Another quarter has passed and it is time to summarize the status of my portfolio.
The summary of the fourth quarter took place around Christmas day, hence it was at the peak of the December selloff. This summary is coming after a massive correction in the markets, and it was not only a rally in the Equity markets but also in the long-term Bonds market.
Here is a chart of the iShares 20+ Year Treasury Bond ETF (TLT) which gained a massive momentum since December as the yield curve assumingly got flattened.
It is not clear yet what the bond market signals. Yields of long-term bonds had definitely gone down as massive amounts of money moved to bonds and the 10-years treasury yield is lower than the 3-months yield. But I tend to see the short-term yield as being driven by the Fed’s policy while the long-term yield is being driven by supply and demand.
The concerns about the flattening yield curve got people to recall the time period of late 2006-early 2007 when the 3-months treasury yield was higher than the 10-years' yield.
When looking at the chart that compares the two yield curves it is pretty clear that we are not in a similar situation. Back then, the inverted yield curves phenomena took place during a time period of constant interest rate hikes and the inversion took place in July 2006, when the short-term interest rate got to its peak at 5.25 percent. This situation of inverted yields was held for more than 200 straight days. It is very early in the game to call it a similar situation.
In late December, the Fed declared that it would adopt a flexible approach, which means that it would not be a burden on the markets. The markets rallied while adopting these statements as being dovish.
The next big uncertainty is around the U.S.-China trade deal. There are more unknowns here than resolutions and I suspect that it would not be fully resolved in the next couple of months.
Most of the portfolio was generated back in 2014 with the goal to generate a dividend cash flow that is constantly growing.
The portfolio includes today a total of 25 holdings.
- BHP Billiton (NYSE:BBL)
- Cracker Barrel Old Country Store, Inc. (NASDAQ:CBRL)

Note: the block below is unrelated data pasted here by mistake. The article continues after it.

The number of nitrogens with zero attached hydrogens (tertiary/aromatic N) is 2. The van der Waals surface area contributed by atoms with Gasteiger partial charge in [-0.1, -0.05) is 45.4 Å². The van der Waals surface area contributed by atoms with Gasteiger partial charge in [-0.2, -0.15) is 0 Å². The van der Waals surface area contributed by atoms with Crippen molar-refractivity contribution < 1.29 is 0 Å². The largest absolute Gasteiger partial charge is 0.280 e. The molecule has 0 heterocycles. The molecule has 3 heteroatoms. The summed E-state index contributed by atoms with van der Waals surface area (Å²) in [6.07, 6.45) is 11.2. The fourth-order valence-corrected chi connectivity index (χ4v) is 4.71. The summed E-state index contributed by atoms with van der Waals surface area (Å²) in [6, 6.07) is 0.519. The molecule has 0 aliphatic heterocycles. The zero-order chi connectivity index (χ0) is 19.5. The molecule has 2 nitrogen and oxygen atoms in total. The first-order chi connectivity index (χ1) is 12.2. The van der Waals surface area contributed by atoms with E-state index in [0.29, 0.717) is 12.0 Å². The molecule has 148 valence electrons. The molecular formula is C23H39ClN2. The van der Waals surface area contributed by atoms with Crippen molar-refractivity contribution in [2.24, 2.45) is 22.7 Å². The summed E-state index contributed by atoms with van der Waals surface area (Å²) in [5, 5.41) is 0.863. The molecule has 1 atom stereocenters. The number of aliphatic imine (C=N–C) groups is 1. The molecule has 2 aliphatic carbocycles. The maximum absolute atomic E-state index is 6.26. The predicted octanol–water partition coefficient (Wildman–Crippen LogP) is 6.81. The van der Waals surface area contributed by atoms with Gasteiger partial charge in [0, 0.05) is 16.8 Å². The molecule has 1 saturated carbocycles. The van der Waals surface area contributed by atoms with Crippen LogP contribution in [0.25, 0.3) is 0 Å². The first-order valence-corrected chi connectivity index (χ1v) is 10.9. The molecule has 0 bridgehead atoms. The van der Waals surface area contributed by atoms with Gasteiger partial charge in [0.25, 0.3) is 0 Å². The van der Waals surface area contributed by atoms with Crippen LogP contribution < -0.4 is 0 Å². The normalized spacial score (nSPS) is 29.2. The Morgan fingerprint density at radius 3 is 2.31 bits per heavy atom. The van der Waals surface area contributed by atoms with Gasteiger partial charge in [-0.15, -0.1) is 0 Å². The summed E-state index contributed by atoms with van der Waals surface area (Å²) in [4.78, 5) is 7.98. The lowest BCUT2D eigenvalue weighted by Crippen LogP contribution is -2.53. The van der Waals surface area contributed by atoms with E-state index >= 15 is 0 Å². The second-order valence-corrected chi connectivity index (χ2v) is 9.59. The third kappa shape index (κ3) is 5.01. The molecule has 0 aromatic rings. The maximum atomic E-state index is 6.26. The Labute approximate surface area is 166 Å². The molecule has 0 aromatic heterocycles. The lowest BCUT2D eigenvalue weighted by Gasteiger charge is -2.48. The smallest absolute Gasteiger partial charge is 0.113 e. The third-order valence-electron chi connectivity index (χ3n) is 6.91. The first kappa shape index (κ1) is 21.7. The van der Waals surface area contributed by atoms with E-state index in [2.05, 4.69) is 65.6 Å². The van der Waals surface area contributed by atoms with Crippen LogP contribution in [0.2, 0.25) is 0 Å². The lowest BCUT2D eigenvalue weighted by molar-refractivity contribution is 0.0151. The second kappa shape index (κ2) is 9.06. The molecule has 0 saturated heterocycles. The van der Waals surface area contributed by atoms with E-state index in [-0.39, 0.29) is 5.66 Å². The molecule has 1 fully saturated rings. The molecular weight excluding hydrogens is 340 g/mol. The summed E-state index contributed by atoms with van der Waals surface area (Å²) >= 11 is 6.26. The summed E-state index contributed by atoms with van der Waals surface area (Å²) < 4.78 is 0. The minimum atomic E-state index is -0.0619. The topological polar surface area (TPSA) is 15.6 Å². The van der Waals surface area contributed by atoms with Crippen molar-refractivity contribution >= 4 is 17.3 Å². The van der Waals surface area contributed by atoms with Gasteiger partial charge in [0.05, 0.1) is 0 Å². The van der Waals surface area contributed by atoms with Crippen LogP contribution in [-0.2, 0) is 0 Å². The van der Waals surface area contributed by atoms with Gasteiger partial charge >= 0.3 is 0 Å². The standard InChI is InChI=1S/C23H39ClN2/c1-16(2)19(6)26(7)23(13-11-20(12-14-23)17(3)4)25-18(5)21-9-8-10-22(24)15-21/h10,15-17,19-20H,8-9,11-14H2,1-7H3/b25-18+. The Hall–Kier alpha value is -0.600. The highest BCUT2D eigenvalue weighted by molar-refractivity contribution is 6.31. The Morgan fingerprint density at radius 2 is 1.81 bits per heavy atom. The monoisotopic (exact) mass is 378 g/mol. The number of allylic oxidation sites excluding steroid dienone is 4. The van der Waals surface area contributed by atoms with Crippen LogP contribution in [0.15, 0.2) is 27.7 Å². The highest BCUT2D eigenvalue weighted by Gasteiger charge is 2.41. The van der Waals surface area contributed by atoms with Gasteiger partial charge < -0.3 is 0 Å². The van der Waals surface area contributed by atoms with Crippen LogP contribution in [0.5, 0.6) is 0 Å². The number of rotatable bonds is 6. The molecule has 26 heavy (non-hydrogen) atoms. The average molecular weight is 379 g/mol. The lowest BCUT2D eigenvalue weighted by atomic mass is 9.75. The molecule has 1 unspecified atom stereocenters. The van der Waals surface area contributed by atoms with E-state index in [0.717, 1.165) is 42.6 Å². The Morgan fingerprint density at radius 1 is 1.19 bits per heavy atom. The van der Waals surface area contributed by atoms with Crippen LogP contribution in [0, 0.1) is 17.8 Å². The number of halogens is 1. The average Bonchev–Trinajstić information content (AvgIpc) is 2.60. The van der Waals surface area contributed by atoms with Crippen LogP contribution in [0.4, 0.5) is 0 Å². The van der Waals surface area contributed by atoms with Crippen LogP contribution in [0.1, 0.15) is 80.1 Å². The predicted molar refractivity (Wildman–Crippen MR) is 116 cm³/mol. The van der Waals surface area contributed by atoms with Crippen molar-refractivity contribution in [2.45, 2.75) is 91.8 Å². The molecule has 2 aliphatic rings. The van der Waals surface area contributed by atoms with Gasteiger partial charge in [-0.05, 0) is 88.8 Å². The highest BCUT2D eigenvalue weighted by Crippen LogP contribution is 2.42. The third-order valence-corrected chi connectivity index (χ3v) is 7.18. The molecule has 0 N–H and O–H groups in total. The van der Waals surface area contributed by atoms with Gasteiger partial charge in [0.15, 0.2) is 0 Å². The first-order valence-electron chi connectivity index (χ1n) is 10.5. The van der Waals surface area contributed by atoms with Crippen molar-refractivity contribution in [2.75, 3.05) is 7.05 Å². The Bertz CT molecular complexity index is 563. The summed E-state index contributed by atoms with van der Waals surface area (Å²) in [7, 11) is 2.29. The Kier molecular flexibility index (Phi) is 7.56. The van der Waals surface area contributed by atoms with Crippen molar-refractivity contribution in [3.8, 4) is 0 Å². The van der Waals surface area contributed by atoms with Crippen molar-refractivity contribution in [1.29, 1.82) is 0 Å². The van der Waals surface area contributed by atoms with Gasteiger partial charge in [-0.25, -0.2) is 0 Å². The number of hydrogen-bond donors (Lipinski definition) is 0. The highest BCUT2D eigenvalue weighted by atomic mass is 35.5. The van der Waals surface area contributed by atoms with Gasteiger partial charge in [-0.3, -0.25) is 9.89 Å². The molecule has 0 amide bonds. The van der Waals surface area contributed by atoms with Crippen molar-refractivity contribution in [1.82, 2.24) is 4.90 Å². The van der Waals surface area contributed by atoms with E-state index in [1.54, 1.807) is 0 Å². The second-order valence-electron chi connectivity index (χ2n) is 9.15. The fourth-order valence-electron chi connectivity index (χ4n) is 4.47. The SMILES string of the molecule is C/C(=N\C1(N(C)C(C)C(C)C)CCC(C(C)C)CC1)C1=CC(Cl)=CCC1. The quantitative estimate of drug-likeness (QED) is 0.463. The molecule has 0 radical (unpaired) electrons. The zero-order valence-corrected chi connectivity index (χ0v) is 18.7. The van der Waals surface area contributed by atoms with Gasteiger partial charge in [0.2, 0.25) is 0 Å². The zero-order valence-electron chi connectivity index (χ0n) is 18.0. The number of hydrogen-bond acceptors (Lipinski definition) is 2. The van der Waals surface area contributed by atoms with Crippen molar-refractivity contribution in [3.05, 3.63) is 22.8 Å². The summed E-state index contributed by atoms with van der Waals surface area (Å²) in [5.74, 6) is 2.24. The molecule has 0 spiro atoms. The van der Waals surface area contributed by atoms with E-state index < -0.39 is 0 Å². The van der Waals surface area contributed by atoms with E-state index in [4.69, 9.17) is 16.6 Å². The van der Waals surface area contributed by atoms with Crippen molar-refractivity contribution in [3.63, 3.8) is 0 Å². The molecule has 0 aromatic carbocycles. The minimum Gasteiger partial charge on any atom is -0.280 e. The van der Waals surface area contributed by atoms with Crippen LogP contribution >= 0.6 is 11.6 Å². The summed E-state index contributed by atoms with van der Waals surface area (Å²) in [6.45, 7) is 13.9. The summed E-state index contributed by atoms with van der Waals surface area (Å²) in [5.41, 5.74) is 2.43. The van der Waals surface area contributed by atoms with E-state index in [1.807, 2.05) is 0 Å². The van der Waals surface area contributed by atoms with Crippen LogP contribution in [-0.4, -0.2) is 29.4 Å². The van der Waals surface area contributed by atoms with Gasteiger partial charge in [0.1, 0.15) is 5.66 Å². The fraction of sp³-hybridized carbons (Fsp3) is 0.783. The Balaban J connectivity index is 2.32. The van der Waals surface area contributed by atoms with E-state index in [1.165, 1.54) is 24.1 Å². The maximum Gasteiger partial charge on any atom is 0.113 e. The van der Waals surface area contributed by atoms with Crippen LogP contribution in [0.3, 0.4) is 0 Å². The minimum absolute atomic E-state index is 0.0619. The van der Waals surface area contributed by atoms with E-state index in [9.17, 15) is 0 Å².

- Cummins Inc. (NYSE:CMI)
- CyrusOne (NASDAQ:CONE)
- Chevron (NYSE:CVX)
- Eaton (NYSE:ETN)
- Enbridge Inc. (NYSE:ENB)
- iShares S&P Global Clean Energy Index ETF
- Johnson & Johnson (NYSE:JNJ)
- HCP (NYSE:HCP)
- Hormel Foods Corporation (NYSE:HRL)
- Main Street Capital (NYSE:MAIN)
- National Health Investors (NYSE:NHI)
- Realty Income (NYSE:O)
- Omega Healthcare Investors (NYSE:OHI)
- Philip Morris International (NYSE:PM)
- Sabra Health Care REIT, Inc. (NYSE:SBRA)
- Schwab U.S. Dividend Equity ETF (NYSEARCA:SCHD)
- Tanger Factory Outlet Centers, Inc. (NYSE:SKT)
- Southern Company (SO)
- AT&T (NYSE:T)
- Unilever (NYSE:UL)
- Vanguard Real Estate ETF (NYSEARCA:VNQ)
- Ventas, Inc. (NYSE:VTR)
- WEC Energy Group, Inc. (NYSE:WEC)
The recent quarter was pretty busy in term of dividend hikes.
Five of the holdings delivered a dividend increase during the recent quarter: Chevron, Eaton, MAIN, NHI and Realty Income.
The market’s recovery led the portfolio to gain back 10% in value from the end of Q4’18.
The dividend trajectory continues to point upwards and the quarterly dividend went up from $1,445 to $1,456.
As described earlier, it seems that the Fed prefers not to be seen as a barrier to the markets. In fact, it won’t be a big surprise that if more signs of a cooling economy appear it could take an opposite action and reduce the interest rate.
The signals from the different indicators out there are not completely aligned and it is not clear whether we are on the verge of a recession or only in a modest growth type of economy. Time will tell.
Meanwhile, the situation of the 10-years bonds’ yield being so low, below 2.5%, means that the alternative to equities delivers a negligible return. Where would fresh money get into at these circumstances? My guess is that at these levels it would not rush into bonds.
The markets would also be impacted by the massive buybacks that are expected this year. Though in the short term we are getting into the blackout period, they should pick up again by the end of April and are expected to reach $1.2T throughout the year.
My strategy is to take action when prices are sufficiently low, so as markets rally I prefer to leave my dividends in cash and wait for the next opportunity to add.
Moreover, as the current prices are not cheap, I decided that the next couple of months would be dedicated to a deep dive analysis of the different holdings. The world is dynamic and is constantly changing. After five years, it is a good time for me to reassess what I would like to hold for the long term and what is less appealing compared to five years ago.
The portfolio that was aimed to deliver a 4% dividend yield and grow over time continues to produce positive growth on the dividend front. In 17 quarters the dividend went up from $1,000 to $1,456.
With equity markets getting closer to their all-time high, I suspect that there would be an attempt to test those highs and I prefer to trim down holdings that I suspect are not a bargain anymore.
What is your take on the months ahead?
Disclosure: I am/we are long NHI, CVX, BBL, CBRL, ICLN, OHI, O, VTR, HCP, MAIN, JNJ, SCHD, WEC, SO, PM, SBRA, VNQ, HRL, CONE, CMI. I wrote this article myself, and it expresses my own opinions. I am not receiving compensation for it (other than from Seeking Alpha). I have no business relationship with any company whose stock is mentioned in this article.
Additional disclosure: The opinions of the author are not recommendations to either buy or sell any security. Please do your own research prior to making any investment decision. If you want to get frequent updates on my portfolio, please push on the "Follow" button. Happy investing!